Each design is required to fold to the size of roughly a single panel with a central area for satellite control and communication equipment. The reflective sheet will be Mylar covered in a UV protected coating and a reflective coating. The satellite will deploy the reflective sheet by either; gas expansion in a fibre tube that has a resin which solidifies at the temperature of space, or telescopic extension with tensioning cords. Three deployment configurations are currently under consideration. First is an orthogonal expansion similar to the L’Garde Solar Sail which has proven effective. It is the simplest of the solutions as the reflective sheet is deployed by four expanding beams with no other moving parts and can be analysed in two-dimensions. Next is a triangular structure which unfolds along the edges before expanding to cover a much larger triangular area. The first fold is completed simply with telescopic beams, but the complexity is increased to cover the larger second step by utilising a ‘Miura Ori’ pattern, unfolding in three-dimensions. The final consideration is a hexagonal flasher design. Although the fold pattern is the most complex of the three, the unfolding sequence can easily be completed using just rotation of the central section. However, the supporting structure of this design may be more challenging to construct.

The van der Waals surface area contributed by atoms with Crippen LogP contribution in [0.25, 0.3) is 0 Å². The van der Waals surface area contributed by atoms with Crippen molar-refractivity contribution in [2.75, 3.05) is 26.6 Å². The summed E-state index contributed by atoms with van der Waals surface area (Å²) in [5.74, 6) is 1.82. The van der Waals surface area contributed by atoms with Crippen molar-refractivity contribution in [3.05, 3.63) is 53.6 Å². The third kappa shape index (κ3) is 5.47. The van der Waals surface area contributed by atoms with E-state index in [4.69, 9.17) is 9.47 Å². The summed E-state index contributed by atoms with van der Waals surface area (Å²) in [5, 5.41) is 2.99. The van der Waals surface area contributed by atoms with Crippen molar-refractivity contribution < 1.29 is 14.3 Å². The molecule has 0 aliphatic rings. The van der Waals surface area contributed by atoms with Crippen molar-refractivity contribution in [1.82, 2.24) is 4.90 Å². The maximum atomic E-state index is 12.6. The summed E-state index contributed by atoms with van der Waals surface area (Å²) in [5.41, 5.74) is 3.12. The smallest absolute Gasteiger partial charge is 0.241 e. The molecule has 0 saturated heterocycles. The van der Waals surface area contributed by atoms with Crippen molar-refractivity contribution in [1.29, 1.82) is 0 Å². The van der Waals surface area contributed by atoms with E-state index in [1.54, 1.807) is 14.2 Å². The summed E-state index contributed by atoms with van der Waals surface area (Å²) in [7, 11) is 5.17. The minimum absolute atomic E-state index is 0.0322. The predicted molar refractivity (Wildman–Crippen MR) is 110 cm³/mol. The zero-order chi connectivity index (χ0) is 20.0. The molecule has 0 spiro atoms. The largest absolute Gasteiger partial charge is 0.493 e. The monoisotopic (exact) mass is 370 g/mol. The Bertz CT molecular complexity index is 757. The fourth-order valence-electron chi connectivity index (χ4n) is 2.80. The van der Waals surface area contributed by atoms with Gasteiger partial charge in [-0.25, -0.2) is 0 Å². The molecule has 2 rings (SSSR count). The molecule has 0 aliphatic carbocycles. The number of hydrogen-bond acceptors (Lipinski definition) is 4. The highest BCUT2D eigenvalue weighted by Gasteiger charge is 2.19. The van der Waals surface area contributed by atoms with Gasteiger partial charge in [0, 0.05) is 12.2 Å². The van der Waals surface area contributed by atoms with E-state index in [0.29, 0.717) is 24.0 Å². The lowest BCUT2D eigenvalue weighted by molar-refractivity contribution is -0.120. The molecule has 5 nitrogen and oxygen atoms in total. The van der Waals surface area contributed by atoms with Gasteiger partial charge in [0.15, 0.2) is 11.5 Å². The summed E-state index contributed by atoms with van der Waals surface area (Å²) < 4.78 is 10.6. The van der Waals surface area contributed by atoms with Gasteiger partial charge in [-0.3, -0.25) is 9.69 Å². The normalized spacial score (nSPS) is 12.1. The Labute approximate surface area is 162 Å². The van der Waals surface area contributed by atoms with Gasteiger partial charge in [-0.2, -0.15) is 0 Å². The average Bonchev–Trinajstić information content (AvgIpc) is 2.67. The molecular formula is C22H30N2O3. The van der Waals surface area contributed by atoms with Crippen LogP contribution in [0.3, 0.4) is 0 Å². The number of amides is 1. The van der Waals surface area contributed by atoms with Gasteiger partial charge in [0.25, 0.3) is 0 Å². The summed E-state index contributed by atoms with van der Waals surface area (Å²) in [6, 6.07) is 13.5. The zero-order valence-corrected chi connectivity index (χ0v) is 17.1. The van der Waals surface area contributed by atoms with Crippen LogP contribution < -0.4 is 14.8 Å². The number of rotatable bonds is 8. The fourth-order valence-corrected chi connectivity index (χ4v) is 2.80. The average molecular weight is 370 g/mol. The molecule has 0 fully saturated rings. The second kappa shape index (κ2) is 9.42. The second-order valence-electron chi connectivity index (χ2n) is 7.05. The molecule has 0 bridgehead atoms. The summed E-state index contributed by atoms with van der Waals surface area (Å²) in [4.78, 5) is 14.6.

All designs are selected to be tessellating thus allowing for easier expansion if the power requirements are increased. This can also increase the operational lifespan of the satellite and further improve the energy generation to mass/volume trade-off.